So, imagine you were the worker who was hired at the end of the day. You were last. What gratitude would you have to the owner of the vineyard? What dignity would you feel? How would that dignity empower you to live and live with joy abundantly? Having stability to live with dignity that breaks forth into joy is God’s justice. It is not the end point, but the starting point of being fully human. This is God’s justice. God’s justice is giving you what you need to begin to live; live relieved, live with joy, live with dignity. Justice is what a human being needs to be fully human.
“It is by grace that you have been saved, and not by works, lest you should boast,” says St. Paul. Grace is at the center of justice. Grace says, “I will send my Son, my only Son, to be born your life in poverty, walk your walk, talk your talk, live your life, suffer your suffering, pay your price so that you may have undeserving eternal life.” It avoids the pitfalls of Peter who asks what is in it for us. It realizes that salvation is about justice because if you are a human being, no matter who you are or what is fair, you deserve justice. You deserve justice because that is who God is. He is concerned about your dignity. Having dignity is living heaven on earth.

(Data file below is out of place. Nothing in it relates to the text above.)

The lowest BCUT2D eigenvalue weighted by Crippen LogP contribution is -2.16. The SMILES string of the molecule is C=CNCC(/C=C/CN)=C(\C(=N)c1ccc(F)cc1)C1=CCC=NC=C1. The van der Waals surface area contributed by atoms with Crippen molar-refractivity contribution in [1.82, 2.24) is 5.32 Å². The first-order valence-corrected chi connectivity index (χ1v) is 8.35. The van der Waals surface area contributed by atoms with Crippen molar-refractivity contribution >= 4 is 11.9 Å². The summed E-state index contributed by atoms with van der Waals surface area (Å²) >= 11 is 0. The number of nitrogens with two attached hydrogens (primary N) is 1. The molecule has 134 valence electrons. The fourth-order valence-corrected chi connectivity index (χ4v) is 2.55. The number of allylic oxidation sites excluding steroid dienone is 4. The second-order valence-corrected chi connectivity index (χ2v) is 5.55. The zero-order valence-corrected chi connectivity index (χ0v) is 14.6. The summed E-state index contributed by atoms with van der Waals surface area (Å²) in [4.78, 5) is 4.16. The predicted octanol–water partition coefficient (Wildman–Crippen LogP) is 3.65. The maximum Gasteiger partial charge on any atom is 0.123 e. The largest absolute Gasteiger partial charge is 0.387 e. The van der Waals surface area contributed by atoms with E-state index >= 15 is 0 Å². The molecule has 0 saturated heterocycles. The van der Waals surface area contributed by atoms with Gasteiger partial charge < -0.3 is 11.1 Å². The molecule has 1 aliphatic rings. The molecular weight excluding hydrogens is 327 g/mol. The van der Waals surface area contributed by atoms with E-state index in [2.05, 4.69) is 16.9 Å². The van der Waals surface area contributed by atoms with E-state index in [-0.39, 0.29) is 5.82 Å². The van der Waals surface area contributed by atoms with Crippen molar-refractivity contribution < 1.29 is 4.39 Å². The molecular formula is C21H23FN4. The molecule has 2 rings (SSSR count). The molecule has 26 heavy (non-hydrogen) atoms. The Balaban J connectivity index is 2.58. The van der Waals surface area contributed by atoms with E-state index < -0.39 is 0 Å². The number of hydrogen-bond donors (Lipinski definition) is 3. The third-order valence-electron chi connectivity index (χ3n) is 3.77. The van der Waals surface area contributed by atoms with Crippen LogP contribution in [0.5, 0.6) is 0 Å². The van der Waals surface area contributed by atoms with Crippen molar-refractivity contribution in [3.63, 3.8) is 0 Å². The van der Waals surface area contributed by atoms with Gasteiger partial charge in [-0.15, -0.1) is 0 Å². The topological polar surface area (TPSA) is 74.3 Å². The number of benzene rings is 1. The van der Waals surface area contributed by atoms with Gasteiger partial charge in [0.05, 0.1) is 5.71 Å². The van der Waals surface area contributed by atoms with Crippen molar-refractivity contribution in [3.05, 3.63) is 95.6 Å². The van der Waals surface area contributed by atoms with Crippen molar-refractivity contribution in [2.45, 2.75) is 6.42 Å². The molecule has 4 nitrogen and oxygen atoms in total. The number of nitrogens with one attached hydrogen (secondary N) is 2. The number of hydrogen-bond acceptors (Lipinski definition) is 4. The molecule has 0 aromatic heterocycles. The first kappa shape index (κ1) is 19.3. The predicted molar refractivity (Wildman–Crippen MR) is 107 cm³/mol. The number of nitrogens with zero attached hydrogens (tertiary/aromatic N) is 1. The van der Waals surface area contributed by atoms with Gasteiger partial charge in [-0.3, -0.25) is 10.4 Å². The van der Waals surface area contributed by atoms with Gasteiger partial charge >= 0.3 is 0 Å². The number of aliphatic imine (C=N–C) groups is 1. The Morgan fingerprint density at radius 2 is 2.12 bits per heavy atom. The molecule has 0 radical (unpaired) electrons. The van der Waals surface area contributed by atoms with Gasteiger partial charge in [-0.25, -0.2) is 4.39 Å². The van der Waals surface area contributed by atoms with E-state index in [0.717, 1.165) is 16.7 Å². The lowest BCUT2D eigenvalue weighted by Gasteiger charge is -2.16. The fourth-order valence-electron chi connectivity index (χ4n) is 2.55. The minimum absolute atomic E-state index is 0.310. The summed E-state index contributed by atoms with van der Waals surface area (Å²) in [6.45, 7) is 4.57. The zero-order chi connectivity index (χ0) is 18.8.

As to our salvation, if we meet the Lord in the square of our lives every day and work in his vineyard, concerned about doing our part, we will rejoice when others come to him and are given the daily wage of eternal life. We will rejoice when those who are without are paid wages that allow them to live and live life abundantly.
What is scandalous in this passage is God’s generosity. We know it is scandalous because even we do not expect people to be given justice instead of fairness. We expect “fairness” which always leaves someone out, ironically; always leaves someone last.
So, my friends, we are indeed last, but because of Jesus Christ, we are now first. Thanks be to God.
May God bless the preaching of this Gospel in the Name of the Father, and of the Son, and of the Holy Spirit. Amen.
This audio is under the copyright of My Spiritual Advisor, Incorporated and may not be used, reduplicated, or distributed for commercial use without the express written consent of My Spiritual Advisor, Incorporated. My Spiritual Advisor, Incorporated, 2020.
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Mark Kurowski, M.Div.
Spiritual Director, Author, Blogger, Podcaster, Theologian